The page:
Studies in atemporality

Just browsing Bruce Sterling’s studies in atemporality flicker stream. It makes me think of Calvin Luther Martin’s “In the Spirit of the Earth: Rethinking History and Time” in which he claims that paleolithic peoples well understood the technologies of agriculture and building ascribed to the move to the neolithic, but didn’t use them because of their world-view.
I think we too are well ready to step back out of time, and lose our enslavement to a historical outlook. Sterling’s images are teasers for us.

WikiLeaks and open societies

There’s an important article over on the Radical Philosophy website about Assange and WikiLeaks. Besides having interesting things to say about cryptography, slowness, conspiracy, and graph theory, it’s got this really nice summation of what WikiLeaks is really about:

WikiLeaks, in the long run, is meant as a way of filtering good/‘open’ organizations from bad/‘secret’ ones, creating an inhospitable environment in which to be secret, and thereby improving governance. Assange is not the nihilistic wrecker-of-civilization fantasized by the American right (who seem to have at last found the Bond villain their impoverished understanding of the world has led them to look for). His work reflects an attitude of intensely moral empiricism, empowered by a programmer’s toolkit for abstraction and breaking big problems into smaller ones. The politics of WikiLeaks is a cybernetic politics, with built-in, auto-correcting feedback loops that tend a society towards transparent institutions and accurate information, because the cost of conspiratorial secrecy is pushed disproportionately high.

This paper also quotes Assange:

Society has grown beyond our ability to perceive it accurately. Our brains are not adapted to the environment in which we find outselves [sic]. We can’t predict important aspects of our societal environment. It’s not designed to run on our brains. We’re maladapted. In our evolutionary history we spent a lot of time tracking the behavior and reputations of small number of people we saw frequently. If we want some of the social benefits that a small society brings then we need computational crutches so when A fucks over B any C considering dealing with A will know. A society that can ‘think’ in this way is able to route goodness to people who do good and away from those people who generate hurt. The decision as to what is good is too complicated to be formulated in regulation and elections are a very coarse expression of what people think is good. Any paper formulation will put power in the hands of a political and technocratic elite. Robust routing decisions must be made by individuals and individuals need tools to manage complexity enough so they can make them effectively in a modern society. — Julian Assange ‘Transparency in the cold light of Finland’, post on, 30 July 2006.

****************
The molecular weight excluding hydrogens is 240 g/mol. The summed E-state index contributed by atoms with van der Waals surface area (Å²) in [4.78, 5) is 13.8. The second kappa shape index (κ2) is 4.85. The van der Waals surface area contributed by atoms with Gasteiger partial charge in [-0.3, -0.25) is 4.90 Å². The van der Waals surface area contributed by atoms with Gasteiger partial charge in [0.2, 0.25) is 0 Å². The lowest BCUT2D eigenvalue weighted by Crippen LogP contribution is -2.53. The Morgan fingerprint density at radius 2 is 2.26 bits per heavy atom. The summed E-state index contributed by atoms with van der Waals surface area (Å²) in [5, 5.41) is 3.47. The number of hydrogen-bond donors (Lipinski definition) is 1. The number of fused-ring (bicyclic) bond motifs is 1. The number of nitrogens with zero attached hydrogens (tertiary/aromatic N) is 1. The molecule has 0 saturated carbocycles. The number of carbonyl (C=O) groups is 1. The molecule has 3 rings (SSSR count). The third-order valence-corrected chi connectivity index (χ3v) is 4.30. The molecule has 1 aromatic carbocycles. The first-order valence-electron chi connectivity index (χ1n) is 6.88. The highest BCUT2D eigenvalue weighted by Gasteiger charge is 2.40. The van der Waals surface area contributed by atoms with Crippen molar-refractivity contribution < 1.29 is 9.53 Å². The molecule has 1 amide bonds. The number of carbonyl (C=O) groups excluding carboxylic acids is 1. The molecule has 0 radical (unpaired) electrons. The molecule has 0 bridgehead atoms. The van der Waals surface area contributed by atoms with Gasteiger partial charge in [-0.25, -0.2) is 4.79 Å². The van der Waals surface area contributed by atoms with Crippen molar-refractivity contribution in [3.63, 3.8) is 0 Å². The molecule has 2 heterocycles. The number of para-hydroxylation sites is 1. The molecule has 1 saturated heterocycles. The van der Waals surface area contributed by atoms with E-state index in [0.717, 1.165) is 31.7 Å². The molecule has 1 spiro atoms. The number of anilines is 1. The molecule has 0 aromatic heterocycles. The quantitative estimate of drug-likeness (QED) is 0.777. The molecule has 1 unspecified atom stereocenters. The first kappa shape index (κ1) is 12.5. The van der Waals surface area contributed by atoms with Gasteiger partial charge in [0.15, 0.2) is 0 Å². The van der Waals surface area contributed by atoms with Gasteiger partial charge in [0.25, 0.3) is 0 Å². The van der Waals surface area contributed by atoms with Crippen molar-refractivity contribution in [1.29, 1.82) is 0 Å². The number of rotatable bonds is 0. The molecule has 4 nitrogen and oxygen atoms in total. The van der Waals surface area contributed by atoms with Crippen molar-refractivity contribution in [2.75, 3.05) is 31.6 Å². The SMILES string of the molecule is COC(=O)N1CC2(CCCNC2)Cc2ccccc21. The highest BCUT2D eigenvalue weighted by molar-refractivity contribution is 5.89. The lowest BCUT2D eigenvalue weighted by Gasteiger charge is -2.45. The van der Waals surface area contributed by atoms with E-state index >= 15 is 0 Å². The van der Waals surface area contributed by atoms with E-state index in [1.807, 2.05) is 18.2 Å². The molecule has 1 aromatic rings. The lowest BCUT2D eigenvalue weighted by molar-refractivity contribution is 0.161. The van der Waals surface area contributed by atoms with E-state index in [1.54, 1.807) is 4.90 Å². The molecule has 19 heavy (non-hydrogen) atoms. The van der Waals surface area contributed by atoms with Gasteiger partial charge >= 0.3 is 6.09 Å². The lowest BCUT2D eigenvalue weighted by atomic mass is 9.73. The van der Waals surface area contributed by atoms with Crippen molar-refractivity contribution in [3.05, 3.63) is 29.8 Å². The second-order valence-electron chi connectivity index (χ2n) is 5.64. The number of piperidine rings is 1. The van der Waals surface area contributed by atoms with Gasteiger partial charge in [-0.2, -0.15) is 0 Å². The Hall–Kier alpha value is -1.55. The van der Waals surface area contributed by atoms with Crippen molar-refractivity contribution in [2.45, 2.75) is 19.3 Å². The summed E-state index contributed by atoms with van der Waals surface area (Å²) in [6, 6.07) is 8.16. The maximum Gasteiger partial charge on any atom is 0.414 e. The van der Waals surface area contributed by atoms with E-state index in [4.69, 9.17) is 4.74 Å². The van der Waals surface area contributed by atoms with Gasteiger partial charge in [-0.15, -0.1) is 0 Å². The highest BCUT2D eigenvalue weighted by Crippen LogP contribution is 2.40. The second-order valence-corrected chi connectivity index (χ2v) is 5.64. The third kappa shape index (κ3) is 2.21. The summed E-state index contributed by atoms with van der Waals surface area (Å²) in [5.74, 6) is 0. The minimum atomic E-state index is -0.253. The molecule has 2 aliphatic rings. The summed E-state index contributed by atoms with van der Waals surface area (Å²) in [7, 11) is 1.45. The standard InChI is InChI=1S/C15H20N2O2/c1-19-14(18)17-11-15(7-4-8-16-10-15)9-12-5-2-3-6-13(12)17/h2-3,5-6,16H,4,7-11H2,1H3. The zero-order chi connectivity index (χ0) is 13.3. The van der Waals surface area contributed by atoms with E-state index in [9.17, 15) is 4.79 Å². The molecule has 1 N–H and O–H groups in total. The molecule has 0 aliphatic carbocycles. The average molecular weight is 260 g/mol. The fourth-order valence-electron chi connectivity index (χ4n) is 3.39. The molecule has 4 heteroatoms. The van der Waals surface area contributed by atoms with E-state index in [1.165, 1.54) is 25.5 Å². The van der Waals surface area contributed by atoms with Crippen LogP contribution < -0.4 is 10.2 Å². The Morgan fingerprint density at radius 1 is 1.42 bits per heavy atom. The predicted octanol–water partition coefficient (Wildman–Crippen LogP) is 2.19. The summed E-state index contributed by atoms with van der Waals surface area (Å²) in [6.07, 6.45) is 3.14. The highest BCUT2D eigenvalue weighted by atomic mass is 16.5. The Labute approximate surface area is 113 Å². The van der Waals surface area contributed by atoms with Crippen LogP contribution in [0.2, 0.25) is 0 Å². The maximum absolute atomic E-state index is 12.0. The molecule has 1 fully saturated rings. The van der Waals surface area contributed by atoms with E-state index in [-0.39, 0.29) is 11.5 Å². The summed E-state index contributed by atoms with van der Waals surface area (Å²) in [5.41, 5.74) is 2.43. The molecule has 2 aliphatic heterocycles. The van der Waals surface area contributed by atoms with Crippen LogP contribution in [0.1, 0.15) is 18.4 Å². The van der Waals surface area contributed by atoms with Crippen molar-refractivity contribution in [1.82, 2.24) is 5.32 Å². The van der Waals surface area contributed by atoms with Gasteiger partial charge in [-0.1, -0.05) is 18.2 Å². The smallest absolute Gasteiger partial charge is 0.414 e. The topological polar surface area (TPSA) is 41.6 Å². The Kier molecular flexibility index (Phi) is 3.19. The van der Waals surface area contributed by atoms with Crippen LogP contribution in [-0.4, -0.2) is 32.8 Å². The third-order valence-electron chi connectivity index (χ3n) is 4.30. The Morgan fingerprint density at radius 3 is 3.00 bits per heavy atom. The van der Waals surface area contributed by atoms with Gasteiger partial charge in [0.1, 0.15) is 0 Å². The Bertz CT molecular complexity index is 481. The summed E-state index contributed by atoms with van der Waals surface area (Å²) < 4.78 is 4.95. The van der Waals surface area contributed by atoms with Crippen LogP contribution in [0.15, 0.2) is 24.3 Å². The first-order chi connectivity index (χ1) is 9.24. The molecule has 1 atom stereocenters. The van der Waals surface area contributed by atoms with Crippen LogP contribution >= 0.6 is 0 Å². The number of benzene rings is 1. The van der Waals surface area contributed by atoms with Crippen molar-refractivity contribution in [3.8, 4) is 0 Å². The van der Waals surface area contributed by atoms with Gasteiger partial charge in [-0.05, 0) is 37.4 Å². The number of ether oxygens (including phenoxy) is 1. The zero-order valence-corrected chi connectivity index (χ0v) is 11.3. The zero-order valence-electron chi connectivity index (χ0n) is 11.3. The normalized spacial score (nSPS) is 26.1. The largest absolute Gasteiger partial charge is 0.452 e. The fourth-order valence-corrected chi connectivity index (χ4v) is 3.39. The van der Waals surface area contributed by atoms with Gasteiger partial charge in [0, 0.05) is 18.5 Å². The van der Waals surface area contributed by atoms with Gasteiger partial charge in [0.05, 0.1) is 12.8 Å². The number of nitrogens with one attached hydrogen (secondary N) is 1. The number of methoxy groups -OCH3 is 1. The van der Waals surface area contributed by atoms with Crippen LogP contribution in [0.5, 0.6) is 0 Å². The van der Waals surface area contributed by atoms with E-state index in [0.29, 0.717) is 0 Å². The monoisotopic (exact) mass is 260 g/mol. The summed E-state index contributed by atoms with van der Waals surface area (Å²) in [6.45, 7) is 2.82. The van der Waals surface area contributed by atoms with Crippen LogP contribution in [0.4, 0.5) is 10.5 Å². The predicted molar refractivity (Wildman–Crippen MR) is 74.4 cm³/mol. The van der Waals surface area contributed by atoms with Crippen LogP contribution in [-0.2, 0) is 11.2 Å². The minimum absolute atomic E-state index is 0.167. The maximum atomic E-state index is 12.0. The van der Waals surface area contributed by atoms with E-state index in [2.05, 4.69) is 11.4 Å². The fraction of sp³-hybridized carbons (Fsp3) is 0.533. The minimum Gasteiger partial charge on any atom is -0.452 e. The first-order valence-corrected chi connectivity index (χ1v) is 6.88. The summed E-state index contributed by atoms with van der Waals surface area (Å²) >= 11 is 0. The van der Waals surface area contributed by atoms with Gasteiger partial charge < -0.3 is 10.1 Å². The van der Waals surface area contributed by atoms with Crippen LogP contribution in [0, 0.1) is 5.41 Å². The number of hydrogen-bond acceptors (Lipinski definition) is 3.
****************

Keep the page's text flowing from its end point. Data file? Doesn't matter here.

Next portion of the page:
Which is a really nice recognition for the need for holopticism.

It’s a long paper, but worth the read.

Amathanga ahlanzela abangenamabhodo

There’s a Zulu saying “Amathanga ahlanzela abangenamabhodo,” which means “Pumpkins also multiply for those without pots.” It means that abundance is the natural state of all human beings, but we have to have belief that it can happen and do everything we can all the time to make it happen. You can achieve the impossible, but to do it, you need to see the invisible. We know how many seeds there are in a pumpkin, but we don’t know how many pumpkins there are in a seed.

Framing is everything

Ellen got these two summaries of news items from the ny-times:

Detroit Bailout Is to Bring On U.S. Oversight
Congressional Democrats were drafting legislation for government control of the auto industry, including the possible creation of an oversight board.

In Hard Times, Russia Moves In to Reclaim Private Industries

The Kremlin seems to be exploiting the economic crisis to establish more control over financially weakened industries that it has long coveted.

Pretty funny no?

spam hacking this blog

I’m very grumpy because some spammers have been hacking this blog!  I’ve updated to the latest version of WordPress, and it still seems to be occuring, so if you see nasty stuff here, please notify me.  Thanks.

new skype language

So, there are two new skype related words that I’ve started using, one which I coined myself, and the other which was amazingly self-referentially coined while in a chat.

The first word “skypo” is what you do when you mistakenly (and potentially very embarrassingly) type something into the wrong chat. My skype window usually has 10 or so ongoing chats, often happening simultaneously, and sometimes I just start typing and hit return thinking I’m in one when I’m actually in another. That’s a skypo.

[NOTE: Turns out (not surprisingly) that someone else though of this a few months before me…]

The second word is for what happens when you are typing something and the other person in the chat was typing the exact same thing. The word is skypultaneous, and it was itself a skypultaneity, as I was chatting about this with Lisa trying to come up for a word for it and we skypultaneously typed “skypultaneous”!